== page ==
Planned research? I am taking it that this New Ltd report is based on zero hours of game play, game data, or any analysis using any game? It strikes me that the origins of this piece had nothing to do with games at all –  judging by the poorly chosen image (no credit given) and sub-editing, the piece probably mis-represents Dr Tam’s work too.

Perhaps recent research from Bond University would help answer who is and why are people playing more video-games now than ever (as if you need to think about that too long). There are links between playing and learning, and learning is therefore addictive if we follow Mr McDougal’s report. However, any link to game addition and violence appears as fictional as Skyrim in this piece and from what I can gather from looking at Dr. Tam’s published works … it’s just not what he’s working on by about 10,000 miles.

It appears News Ltd simply ‘buffed’ up the comments on ‘internet addiction’ and presented it as  games-addiction on no basis of evidence that would stand more than a bar-stool analysis. Yet, it was syndicated it to all sorts of media with minor text changes.

I’d go so far as to say this would make a great high school project – to analyze it as a hyper-text using the digital-journalism courseware from Harold Rheingold as the kind of bias and re-shaping of fact that appears in traditional media. This is exactly why kids must learn about digital media, citizenship and information fluency from primary school onwards. The web is quite simply awash with this type of information.

So having taken down News Ltd, and I hope offering some respite for Dr. Tam who I’d think would not be over the moon with this ‘report’, I might move on to suggest a few positive – evidence based – resources and information that are relevant to games. Firstly, there is no demonstrated link between video games and addiction, that isn’t debated with claims and counter claims. Certainly not the depth of evidence that has emerged from drugs, alcohol, sex etc., Television is far more likely to be finally declared addictive than video-games in all reality – and adults are happy to watch it and let their kids watch it. Games are simply less well understood in the popular culture and to traditional media – are a clear and present threat to their existence and revenue.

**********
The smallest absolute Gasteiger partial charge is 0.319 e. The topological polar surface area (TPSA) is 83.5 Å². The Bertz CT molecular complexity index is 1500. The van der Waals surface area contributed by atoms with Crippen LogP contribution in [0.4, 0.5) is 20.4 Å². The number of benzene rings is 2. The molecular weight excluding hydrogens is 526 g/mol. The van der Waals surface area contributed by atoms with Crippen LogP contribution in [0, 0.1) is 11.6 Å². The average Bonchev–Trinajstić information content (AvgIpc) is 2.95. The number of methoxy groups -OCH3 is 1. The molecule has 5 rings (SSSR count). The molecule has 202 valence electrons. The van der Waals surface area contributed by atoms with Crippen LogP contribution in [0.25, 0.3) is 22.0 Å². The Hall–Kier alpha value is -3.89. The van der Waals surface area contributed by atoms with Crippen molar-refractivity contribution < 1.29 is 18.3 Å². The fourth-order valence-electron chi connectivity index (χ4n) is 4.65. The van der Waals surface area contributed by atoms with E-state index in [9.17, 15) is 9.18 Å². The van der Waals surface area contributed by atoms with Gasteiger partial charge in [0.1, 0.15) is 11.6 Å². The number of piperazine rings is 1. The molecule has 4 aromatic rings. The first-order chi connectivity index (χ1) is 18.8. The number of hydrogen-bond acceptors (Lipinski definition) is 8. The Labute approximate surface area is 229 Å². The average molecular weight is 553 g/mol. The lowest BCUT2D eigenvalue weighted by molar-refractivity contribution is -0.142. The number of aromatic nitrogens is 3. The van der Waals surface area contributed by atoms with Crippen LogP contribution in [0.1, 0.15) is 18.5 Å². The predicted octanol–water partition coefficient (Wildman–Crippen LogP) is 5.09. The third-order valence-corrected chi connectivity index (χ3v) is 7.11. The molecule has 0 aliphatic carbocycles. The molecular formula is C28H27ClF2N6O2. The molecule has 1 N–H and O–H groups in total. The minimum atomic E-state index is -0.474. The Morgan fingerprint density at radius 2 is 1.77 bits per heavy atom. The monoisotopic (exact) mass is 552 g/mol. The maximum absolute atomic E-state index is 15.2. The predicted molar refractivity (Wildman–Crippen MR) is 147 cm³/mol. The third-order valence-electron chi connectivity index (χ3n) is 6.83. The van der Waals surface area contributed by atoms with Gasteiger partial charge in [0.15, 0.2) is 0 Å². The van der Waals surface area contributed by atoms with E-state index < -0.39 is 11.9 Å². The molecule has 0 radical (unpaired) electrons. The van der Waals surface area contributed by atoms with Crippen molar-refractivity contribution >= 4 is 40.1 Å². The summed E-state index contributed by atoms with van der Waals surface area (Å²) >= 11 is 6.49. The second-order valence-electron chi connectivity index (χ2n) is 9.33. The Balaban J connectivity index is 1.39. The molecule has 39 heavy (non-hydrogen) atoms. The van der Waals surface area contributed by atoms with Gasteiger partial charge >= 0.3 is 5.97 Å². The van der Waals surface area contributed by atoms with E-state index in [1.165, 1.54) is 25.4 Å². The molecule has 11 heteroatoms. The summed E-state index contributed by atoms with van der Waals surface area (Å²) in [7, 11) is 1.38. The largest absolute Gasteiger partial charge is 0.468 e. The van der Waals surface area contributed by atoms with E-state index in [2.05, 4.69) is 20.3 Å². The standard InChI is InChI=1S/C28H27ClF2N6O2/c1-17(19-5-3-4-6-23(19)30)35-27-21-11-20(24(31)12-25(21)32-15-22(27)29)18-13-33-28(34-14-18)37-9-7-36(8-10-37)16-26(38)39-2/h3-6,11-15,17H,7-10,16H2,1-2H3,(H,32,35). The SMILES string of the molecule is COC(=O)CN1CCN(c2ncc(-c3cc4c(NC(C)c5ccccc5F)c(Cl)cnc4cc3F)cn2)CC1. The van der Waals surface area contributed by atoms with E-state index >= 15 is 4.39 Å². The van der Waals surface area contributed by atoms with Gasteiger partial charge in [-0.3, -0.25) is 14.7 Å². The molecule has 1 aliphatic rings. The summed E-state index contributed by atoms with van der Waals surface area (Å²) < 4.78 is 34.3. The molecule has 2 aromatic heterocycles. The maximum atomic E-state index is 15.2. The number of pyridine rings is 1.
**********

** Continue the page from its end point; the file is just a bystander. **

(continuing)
I suggest taking a look at further academic studies about games – particularly the assertion in this bar-stool report that “games make children violent”. In particular I recommend the work of Dr. Cheryl Olson, who conducted a $1.5 million dollar research project into violence and games, though the Harvard Medical School (see works below). If you don’t want to read it – watch this video.

If you are a parent, I highly suggest you don’t listen to New Ltd reports, perhaps ask a passing cat, or use any one of the informative online sites such as http://www.getgamesmart.com/ or perhaps download some advice from the Industry (who also funds and conducts research) such as this Ten Tip Guide for families with games in their houses.

Finally, don’t assume games are either bad for learning or addictive – but instead find out if your school knows anything about games. For example, could your academic child actually take part in, enjoy and put their game knowledge to use in something like http://www.stemchallenge.org/ – because right now most schools ban games entirely, and that has nothing to do with the Internet or addiction.

Further Reading.

Olson, C.K. Children’s motivations for video game play in the context of normal development. Review of General Psychology, June 2010.

Olson, C.K., Kutner, L.A., Baer, L., Beresin, E.V., Warner, D.E., & Nicholi, A.M. Jr. (2009). M-rated video games and aggressive or problem behavior among young adolescents. Applied Developmental Science, 13(4), 188-198.

Olson, C.K. The electronic friend? Video games and children’s friendships. SITAR newsletter, October 2008. (Free full text available; starts on page 2.)

Olson, C.K., Kutner, L.A., & Beresin, E.V. Children and video games: How much do we know? Psychiatric Times, October 2007. (Free full text.)

Olson, C.K., Kutner, L.A., Warner, D.E., Almerigi, J.B., Baer, L., Nicholi, A.M. Jr., & Beresin, E.V.

Factors correlated with violent video game use by adolescent boys and girls. Journal of Adolescent Health, July 2007, pages 77-83.

Olson, C.K., Kutner, L.A., & Warner, D.E. The role of violent video game content in adolescent development: Boys’ perspectives. Journal of Adolescent Research, January 2008, pages 55-75.